How Philip Seymour Hoffman’s Will Works

In Probate News, the recently deceased actor Philip Seymour Hoffman has been reported by the New York Daily News as having left most of his thirty-five million dollar estate to his longtime girlfriend, Mimi O’Donnell. Hoffman’s will is dated October 7, 2004, and no more recent will has been found, nor is suspected of being in existence. The forty-six year old Oscar-winning actor was found dead last month, allegedly from a drug overdose. Hoffman left a huge trust to his ten year old son, Cooper, however there were a few stipulations to the will. Hoffman requested that his son “be raised in or near the borough of Manhattan,” or in San Francisco or Chicago, Illinois.” He explained that, “the purpose of this request is so that my son will be exposed to the culture, art, and architecture that such cities offer.”

Cooper was a year old when the will was written. He now has two sisters as well, seven year old Tallullah, and five year old Willa. O’Donnell is the mother of all three of Hoffman’s children, and the executor of his will. Because of the fact that her children depend on Hoffman’s money for their support, O’Donnell’s lawyer is working to have the will expedited as soon as possible. If you have any questions on how a will works, or having one expedited, contact Probate Lawyer Deborah Gold-Alexander.

Can Assets Be Transferred Without Probate?

Of course, most people will not have an estate quite as large as Philip Seymour Hoffman. In larger or smaller estates, the answer to whether or not probate is required will depend on how much the deceased planned ahead to avoid probate before they passed away. Of course, in the best case scenario, all assets would be passed on to their beneficiaries without anyone having to deal with probate court. Such cases would include living trusts, joint tenancy, survivorship community property, or tenancy by the entirety. Insurance policies, retirement policies and such documents where a beneficiary is named do not require probate court.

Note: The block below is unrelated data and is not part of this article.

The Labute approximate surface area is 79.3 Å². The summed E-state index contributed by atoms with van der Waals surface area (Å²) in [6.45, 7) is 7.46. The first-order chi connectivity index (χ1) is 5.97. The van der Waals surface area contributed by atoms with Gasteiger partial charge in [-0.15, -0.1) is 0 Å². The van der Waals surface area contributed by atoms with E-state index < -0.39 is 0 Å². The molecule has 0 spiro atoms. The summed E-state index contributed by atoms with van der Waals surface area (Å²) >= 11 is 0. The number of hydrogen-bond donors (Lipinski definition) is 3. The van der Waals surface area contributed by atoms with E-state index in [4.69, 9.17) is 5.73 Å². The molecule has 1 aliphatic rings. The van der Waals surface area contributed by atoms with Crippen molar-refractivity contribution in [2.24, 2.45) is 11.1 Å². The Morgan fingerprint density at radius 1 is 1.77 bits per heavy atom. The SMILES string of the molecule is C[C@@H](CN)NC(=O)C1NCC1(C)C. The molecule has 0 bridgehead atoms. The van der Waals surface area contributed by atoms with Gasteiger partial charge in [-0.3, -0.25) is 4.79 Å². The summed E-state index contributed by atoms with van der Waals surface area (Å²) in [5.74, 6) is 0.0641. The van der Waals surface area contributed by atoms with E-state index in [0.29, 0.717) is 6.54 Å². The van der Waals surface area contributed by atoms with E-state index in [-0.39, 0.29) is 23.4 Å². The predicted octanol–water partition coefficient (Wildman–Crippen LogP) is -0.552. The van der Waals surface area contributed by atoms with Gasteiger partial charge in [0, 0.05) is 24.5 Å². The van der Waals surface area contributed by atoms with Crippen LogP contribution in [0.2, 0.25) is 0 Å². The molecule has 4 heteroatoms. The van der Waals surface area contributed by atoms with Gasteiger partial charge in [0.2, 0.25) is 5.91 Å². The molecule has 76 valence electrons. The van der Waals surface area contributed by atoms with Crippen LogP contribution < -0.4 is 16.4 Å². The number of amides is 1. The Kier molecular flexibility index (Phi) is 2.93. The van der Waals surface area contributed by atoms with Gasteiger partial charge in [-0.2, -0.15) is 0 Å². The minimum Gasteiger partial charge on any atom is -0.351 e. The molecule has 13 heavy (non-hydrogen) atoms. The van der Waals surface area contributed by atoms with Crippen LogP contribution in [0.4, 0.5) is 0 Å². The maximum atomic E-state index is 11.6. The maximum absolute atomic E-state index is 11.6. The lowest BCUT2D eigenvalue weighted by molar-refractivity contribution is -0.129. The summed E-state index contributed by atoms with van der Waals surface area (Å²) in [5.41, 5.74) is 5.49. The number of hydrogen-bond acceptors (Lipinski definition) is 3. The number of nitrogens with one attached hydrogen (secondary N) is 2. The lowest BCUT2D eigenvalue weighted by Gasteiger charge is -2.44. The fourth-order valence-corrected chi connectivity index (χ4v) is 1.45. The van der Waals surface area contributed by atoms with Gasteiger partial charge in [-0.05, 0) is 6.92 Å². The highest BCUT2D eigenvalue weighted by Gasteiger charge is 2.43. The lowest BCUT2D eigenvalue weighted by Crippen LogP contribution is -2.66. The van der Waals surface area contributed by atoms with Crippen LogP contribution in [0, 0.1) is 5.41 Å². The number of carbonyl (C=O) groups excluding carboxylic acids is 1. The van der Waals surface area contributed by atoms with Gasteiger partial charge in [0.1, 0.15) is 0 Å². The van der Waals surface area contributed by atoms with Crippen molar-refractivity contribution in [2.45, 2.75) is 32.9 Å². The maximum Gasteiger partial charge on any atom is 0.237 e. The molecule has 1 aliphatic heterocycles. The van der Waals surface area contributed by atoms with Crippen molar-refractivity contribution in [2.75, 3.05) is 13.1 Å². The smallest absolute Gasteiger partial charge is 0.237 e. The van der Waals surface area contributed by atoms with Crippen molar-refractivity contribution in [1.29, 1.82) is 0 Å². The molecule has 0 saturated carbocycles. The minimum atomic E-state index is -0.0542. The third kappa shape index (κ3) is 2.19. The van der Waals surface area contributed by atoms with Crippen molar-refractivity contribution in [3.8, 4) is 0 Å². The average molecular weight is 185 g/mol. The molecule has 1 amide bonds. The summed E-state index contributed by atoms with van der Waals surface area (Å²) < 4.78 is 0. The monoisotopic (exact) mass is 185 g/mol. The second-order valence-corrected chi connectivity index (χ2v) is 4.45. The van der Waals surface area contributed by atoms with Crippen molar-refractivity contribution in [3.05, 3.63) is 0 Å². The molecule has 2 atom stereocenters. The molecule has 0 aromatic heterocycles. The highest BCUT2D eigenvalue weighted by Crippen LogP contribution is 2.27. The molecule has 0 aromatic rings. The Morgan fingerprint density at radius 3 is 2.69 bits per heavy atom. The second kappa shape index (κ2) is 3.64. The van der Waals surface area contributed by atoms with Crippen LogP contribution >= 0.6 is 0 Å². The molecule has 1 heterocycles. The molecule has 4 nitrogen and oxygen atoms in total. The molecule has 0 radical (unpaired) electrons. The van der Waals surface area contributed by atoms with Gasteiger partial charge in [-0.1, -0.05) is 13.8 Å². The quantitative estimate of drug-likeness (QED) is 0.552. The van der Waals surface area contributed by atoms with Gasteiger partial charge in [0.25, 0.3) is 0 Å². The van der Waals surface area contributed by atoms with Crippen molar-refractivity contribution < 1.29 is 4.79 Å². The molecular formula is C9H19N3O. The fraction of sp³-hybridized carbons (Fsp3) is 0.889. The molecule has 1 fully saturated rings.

First Things First

Regardless of the size of the estate, all debts must be paid before the beneficiaries will receive their assets. Debts such as the last income taxes, funeral costs, hospital stays, etc are to be paid out before the rest of the estate can be distributed. In cases where there is not enough money to pay the debts, it is best to seek legal advice before choosing who to pay first. There are many legal reasons for this. In some states, for example, some creditors are given a higher priority than others. If you have any questions about Probate Law, contact Probate Lawyer Deborah Gold-Alexander today.

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